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Comma Usage By Alfred Taylor

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1 Comma Usage By Alfred Taylor

2 Comma Usage English is not a single language. English is composed of a Germanic syntax, a French Vocabulary, and Latin usage rules. This means, English uses French words in a German sentence structure with Latin punctuation rules. www.booksbyalfredtaylor.com2

3 Comma Usage Samuel Johnson wrote the first English dictionary in 1755. Because most educated people at that time knew Latin, he decided that English would use Latin usage rules. That is why English usage rules don’t make sense. They are borrowed from a foreign language. www.booksbyalfredtaylor.com3

4 Comma Usage Before a discussion of English comma usage rules will make sense, a short review of parts of speech is necessary. www.booksbyalfredtaylor.com4

5 Comma Usage Noun- a person, place, object, or idea. Verb- an action or state of existence. Adjective- describes a noun. Adverb- describes a verb. Article- “A” indefinite “the” definite www.booksbyalfredtaylor.com5

6 Comma Usage Subject- completes the action in a sentence. Direct Object- receives the action in a sentence. Indirect Object- the person or thing an action was done for. www.booksbyalfredtaylor.com6

7 Comma Usage Clause- a group of related words that contain a verb and form a thought. Phrase- a group of related words that do not contain a verb, but do express a thought. It is very important to be able to tell the difference between a phrase and a clause. www.booksbyalfredtaylor.com7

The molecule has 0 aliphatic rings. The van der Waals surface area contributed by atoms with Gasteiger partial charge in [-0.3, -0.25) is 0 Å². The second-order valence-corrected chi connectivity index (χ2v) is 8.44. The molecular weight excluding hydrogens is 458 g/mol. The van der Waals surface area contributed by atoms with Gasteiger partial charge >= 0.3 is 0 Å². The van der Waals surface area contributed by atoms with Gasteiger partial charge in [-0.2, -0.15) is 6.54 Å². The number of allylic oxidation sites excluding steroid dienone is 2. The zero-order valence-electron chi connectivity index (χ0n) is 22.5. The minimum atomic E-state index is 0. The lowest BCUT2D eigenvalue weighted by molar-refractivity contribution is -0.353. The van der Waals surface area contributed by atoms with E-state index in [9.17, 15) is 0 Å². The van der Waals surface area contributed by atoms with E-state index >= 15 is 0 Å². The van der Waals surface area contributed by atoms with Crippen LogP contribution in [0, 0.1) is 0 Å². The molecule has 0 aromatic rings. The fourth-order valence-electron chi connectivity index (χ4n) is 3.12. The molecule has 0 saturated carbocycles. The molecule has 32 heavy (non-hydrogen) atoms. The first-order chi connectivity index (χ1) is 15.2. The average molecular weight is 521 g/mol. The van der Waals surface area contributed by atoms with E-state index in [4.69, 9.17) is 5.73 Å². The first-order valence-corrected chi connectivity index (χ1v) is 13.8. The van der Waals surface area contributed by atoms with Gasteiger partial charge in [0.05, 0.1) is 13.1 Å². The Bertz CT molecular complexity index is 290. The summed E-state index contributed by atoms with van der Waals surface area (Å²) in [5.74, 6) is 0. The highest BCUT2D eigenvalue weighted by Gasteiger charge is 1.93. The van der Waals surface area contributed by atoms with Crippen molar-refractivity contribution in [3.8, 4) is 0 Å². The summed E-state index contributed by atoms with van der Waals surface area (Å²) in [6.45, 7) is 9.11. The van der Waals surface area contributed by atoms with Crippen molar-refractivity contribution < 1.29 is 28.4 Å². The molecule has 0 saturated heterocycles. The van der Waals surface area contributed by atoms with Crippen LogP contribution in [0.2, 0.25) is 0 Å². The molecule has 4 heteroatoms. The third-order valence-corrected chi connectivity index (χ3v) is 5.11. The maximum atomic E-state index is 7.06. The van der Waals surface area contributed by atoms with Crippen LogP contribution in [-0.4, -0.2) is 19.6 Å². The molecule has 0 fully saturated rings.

8 Comma Usage Oscar ate a donut. Once upon a time. It was a dark and stormy night. Alfred bought Thuy a diamond ring. Turn off the cell phone. When Oscar ate a donut. www.booksbyalfredtaylor.com8

9 Comma Usage Oscar ate a donut. Clause Once upon a time. Phrase It was a dark and stormy night. Clause Alfred bought Thuy a diamond ring. Clause Turn off the cell phone. Clause When Oscar ate a donut. Phrase www.booksbyalfredtaylor.com9

10 Comma Usage Compound Sentence. Use a comma between two clauses joined by a coordinating conjunction: for, or, nor, yet, but, and, so. clause1, cc clause2. Oscar ate a donut, so he skipped lunch. www.booksbyalfredtaylor.com10

11 Comma Usage It is important to know the difference between a compound verb and a compound sentence. Oscar ate a donut and skipped lunch. Compound Verb Oscar ate a donut, and he skipped lunch. Compound Sentence www.booksbyalfredtaylor.com11

12 Comma Usage Write one example of a compound sentence for each of the coordinating conjunctions: for, or, nor, yet, but, and, so. Don’t forget the comma in front of the coordinating conjunction. www.booksbyalfredtaylor.com12

13 Comma Usage I watched TV all day, for I had the flu. I could have pizza, or I could have salad. I didn’t eat lunch, nor did I eat dinner. It was a rainy day, and we stayed indoors. I wanted chicken, but I ate salad instead. It rained all day, yet we had fun. The chicken got well, so we had salad. www.booksbyalfredtaylor.com13

14 Comma Usage Complex Sentence. When a dependent clause precedes an independent clause, separate the clauses with a comma. A dependent clause is a phrase. Dependent Clause, Independent Clause. When Oscar ate a donut, he skipped lunch. www.booksbyalfredtaylor.com14

15 Comma Usage If the independent clause precedes the dependent clause, no comma is necessary. Oscar skipped lunch because he ate a donut. www.booksbyalfredtaylor.com15